When asked what they liked about the band, respondents stressed the sense of camaraderie, family and community it provided. Their greatest challenges, meanwhile, were “overwhelmingly” related to time management and interpersonal conflict.

Some of the most potent allegations implicated the Cal Aggie Marching Band Alumni Association. Indeed, when asked about their concerns regarding Band-Uh! in the climate survey report, 41.92% of the 167 respondents cited alumni conduct as their greatest concern. The alumni band was suspended in December 2018 and the university has now severed its relationship with it due to longstanding concerns about the behavior of certain alumni at band-related events.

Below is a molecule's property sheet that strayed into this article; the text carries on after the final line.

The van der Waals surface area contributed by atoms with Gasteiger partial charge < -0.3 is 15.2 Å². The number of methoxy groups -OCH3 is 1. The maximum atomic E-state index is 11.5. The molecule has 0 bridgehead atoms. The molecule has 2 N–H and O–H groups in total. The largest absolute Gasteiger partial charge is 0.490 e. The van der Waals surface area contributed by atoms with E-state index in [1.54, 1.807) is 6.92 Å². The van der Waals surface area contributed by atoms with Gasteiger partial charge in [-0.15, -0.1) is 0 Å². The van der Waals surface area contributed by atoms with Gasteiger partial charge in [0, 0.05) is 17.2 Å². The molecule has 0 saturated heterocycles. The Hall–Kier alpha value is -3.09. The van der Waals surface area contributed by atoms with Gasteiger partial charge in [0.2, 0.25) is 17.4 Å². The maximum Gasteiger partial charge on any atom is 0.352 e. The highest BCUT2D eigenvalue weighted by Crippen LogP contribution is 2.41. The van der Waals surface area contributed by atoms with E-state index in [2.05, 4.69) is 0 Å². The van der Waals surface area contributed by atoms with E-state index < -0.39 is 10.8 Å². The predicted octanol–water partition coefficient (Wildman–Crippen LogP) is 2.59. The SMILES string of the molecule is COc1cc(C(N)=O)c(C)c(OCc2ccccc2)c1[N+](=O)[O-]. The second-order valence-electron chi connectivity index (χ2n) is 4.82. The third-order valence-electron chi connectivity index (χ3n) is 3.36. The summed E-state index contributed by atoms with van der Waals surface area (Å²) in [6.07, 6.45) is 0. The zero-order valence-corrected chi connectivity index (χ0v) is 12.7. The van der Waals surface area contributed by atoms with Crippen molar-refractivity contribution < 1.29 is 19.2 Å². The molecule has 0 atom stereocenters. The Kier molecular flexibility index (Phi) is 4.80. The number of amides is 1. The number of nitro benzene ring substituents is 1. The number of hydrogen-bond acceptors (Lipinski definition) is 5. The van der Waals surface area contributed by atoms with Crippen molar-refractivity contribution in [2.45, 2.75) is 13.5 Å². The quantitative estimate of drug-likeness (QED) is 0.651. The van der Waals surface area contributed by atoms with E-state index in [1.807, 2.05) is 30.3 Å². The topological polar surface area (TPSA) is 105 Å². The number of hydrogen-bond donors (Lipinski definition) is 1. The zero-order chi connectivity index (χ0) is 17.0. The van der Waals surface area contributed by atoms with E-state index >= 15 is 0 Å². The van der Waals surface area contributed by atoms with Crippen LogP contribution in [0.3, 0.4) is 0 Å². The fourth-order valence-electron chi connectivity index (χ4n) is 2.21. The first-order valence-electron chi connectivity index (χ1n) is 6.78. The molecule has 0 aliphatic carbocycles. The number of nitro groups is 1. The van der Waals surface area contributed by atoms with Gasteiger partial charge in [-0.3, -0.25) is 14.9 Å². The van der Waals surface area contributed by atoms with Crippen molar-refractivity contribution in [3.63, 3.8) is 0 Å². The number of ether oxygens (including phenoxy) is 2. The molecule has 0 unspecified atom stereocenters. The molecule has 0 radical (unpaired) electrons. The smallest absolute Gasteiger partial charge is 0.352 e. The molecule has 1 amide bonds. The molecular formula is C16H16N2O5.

“While we recognize that the concerns regarding the alumni band are not reflective of the entire membership, we feel this step is necessary to provide the greatest opportunity for the student band to rebuild as a new and independent program,” the university’s statement said. 

According to the law firm’s report, three individuals filed sexual harassment complaints against members of the alumni band following Homecoming 2018. The university’s Harassment and Discrimination Prevention Program (HDAPP) soon learned that one alumnus was responsible for two of the three reported incidents and permanently banned the individual from participating in alumni band activities. 

“Alumni were almost always present at band parties, and it was common [for] male alumni [to] make advances on female freshman [Band-Uh!] members who were inebriated,” one respondent said. “I don’t know if [there were] instances where there was assault, but it did make me feel uncomfortable.” 

Other responses echoed this feeling of unease around older alumni, who allegedly made inappropriate sexual comments and criticized the way that Band-Uh! was functioning in comparison to the past.